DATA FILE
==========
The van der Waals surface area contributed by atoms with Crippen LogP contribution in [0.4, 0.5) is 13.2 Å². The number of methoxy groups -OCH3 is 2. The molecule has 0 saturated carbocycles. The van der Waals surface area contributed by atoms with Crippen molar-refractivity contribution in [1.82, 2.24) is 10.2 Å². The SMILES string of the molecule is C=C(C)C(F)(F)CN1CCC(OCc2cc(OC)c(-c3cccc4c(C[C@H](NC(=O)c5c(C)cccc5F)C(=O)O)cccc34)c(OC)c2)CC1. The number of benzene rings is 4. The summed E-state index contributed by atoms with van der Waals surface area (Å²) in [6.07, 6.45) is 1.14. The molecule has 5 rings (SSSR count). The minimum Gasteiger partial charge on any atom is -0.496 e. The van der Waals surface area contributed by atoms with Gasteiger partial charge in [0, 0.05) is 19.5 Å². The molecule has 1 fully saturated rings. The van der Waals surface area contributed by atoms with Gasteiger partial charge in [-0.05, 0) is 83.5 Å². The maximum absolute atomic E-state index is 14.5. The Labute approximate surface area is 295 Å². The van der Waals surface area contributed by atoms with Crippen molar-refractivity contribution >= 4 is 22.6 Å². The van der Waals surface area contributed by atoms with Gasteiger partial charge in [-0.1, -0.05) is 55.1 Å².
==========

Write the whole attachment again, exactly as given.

The van der Waals surface area contributed by atoms with Crippen LogP contribution in [0.4, 0.5) is 13.2 Å². The number of methoxy groups -OCH3 is 2. The molecule has 0 saturated carbocycles. The van der Waals surface area contributed by atoms with Crippen molar-refractivity contribution in [1.82, 2.24) is 10.2 Å². The SMILES string of the molecule is C=C(C)C(F)(F)CN1CCC(OCc2cc(OC)c(-c3cccc4c(C[C@H](NC(=O)c5c(C)cccc5F)C(=O)O)cccc34)c(OC)c2)CC1. The number of benzene rings is 4. The summed E-state index contributed by atoms with van der Waals surface area (Å²) in [6.07, 6.45) is 1.14. The molecule has 5 rings (SSSR count). The minimum Gasteiger partial charge on any atom is -0.496 e. The van der Waals surface area contributed by atoms with Gasteiger partial charge in [0, 0.05) is 19.5 Å². The molecule has 1 fully saturated rings. The van der Waals surface area contributed by atoms with Gasteiger partial charge in [-0.05, 0) is 83.5 Å². The maximum absolute atomic E-state index is 14.5. The Labute approximate surface area is 295 Å². The van der Waals surface area contributed by atoms with Crippen molar-refractivity contribution >= 4 is 22.6 Å². The van der Waals surface area contributed by atoms with Gasteiger partial charge in [-0.1, -0.05) is 55.1 Å².